Phil Fiore, Jr., CEO, Executive Managing Director & Founding Partner, Procyon Partners

For leaders in the advisory business considering acquiring another firm, three seemingly minor factors can significantly impact the success of the acquisition.

The alignment of culture stands paramount. An advisor from a lifestyle-oriented practice may struggle to integrate into a dynamic, high-octane environment like ours, for example. Embracing the firm’s mission is crucial – it may not resonate with everyone. Advisors skeptical of firm values might find themselves out of sync.

Business compatibility is another critical factor. An RIA focused on high net worth families but employing a starkly different business approach, such as trading stocks versus offering comprehensive planning and advisory services, could jeopardize a potentially fruitful partnership. Despite attractive initial figures and public relations benefits, a discordant business model can lead to long-term challenges.

Lastly, the transition should be mutually beneficial. An acquisition that favors only one party, failing to create shared value, is likely unsustainable. Our policy is to avoid engagements with advisors whose primary motive is the immediate financial gain rather than a long-term partnership. This approach isn’t about financial competitiveness but about fostering a community built on mutual respect, growth and shared success.

Ronald E. Thacker, Managing Partner And President, Americana Partners

Ronald E. Thacker, Managing Partner & President, Americana Partners
Ronald E. Thacker, Managing Partner & President, Americana Partners

In any M&A transaction there are literally hundreds if not thousands of details to work through and consider, and some are clearly more critical than others.

When it comes to the success of an M&A opportunity, company culture is the top issue that makes or breaks the success of the deal. The parties involved in the deal may think they are not overlooking it, but its importance is often underestimated.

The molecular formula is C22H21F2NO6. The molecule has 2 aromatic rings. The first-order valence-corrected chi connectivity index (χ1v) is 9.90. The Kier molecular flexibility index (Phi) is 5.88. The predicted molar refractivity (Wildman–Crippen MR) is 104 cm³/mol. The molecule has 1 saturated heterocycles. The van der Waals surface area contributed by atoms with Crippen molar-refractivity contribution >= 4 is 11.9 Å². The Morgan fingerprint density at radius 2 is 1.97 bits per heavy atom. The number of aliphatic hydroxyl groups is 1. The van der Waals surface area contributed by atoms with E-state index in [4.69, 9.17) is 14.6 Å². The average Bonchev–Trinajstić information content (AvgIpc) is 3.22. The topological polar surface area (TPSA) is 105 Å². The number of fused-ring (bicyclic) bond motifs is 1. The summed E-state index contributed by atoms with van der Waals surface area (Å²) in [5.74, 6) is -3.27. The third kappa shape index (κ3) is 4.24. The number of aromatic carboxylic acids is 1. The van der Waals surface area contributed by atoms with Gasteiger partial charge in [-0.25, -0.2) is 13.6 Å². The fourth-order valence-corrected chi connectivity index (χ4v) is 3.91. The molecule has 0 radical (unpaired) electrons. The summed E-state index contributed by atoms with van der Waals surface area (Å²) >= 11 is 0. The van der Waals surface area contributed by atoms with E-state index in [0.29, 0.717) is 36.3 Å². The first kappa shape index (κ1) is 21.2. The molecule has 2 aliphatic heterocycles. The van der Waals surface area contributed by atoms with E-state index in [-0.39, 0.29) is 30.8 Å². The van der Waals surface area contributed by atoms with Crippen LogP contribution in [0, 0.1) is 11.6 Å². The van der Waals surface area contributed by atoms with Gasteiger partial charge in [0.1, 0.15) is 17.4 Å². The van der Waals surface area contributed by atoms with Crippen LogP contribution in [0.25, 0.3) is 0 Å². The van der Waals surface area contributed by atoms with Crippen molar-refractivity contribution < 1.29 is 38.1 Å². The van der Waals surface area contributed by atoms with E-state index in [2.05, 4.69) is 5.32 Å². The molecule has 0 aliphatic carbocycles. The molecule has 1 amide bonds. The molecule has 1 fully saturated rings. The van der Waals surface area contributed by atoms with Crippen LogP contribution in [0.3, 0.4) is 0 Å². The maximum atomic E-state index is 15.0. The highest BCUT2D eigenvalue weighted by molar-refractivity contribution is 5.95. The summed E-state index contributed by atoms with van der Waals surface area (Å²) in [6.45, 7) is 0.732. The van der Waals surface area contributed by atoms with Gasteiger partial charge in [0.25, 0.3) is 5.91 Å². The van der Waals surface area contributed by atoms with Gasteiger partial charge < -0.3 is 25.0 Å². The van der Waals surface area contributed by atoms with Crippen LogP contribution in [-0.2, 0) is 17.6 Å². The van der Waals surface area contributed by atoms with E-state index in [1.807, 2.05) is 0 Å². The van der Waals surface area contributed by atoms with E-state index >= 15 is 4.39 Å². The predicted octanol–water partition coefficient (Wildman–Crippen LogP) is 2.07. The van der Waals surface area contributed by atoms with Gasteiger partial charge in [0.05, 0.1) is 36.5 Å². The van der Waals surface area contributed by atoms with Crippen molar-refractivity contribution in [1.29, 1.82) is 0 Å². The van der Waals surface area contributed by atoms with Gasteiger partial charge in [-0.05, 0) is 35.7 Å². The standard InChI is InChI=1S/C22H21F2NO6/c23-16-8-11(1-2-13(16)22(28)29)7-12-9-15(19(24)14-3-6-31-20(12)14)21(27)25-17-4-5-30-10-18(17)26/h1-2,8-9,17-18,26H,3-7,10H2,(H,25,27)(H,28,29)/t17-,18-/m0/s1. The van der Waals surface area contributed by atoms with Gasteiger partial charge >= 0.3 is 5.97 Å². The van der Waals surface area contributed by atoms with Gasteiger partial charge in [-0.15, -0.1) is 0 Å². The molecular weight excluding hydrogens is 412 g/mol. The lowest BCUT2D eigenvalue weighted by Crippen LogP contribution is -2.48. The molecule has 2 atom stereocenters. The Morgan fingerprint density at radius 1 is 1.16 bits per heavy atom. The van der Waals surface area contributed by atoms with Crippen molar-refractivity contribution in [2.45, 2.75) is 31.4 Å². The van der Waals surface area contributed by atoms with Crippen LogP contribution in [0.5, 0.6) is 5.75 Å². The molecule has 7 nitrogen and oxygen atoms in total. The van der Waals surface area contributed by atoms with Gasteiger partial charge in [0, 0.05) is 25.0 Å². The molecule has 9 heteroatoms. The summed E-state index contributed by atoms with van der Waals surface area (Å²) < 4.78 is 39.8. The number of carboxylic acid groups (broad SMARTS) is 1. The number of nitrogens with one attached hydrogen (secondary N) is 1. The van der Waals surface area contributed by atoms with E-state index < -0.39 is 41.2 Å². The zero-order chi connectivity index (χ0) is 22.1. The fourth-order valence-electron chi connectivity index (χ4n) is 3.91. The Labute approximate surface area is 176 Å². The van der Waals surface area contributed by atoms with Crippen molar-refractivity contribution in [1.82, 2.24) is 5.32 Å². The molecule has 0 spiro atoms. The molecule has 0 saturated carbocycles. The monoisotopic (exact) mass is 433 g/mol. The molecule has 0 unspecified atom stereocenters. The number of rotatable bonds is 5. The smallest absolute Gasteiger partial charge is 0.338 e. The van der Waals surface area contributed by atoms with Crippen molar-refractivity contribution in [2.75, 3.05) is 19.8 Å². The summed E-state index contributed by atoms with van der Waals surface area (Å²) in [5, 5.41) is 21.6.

Everyone has an ego and that drives success in many situations, but individual egos can’t be so overbearing that it disrupts the harmony and cooperation within the existing firm. Not only do the business models of the firms joining need to line up but the personalities and egos involved also need to gel.

Also, the client must always be first and foremost, as a top priority. Growing a successful bottom line is clearly a mandate, but clients must never be made to feel that the firm’s interests come before their interests, and this ties back to the culture of the people in the firm that we are acquiring. All parties must have a “serve the client first”  attitude instead of a “make money for myself” attitude.

If the culture and people factors are positive and in alignment, all the details seem to fall into place without too many problems. If the culture and people factors are not positive, every detail feels like a hill to die on, and that’s when you know it’s time to cut bait and work on the next deal.

Michael Madden, Contributing Editor and Research Analyst at Wealth Solutions Report, can be reached at mmadden@wealthsolutionsreport.com.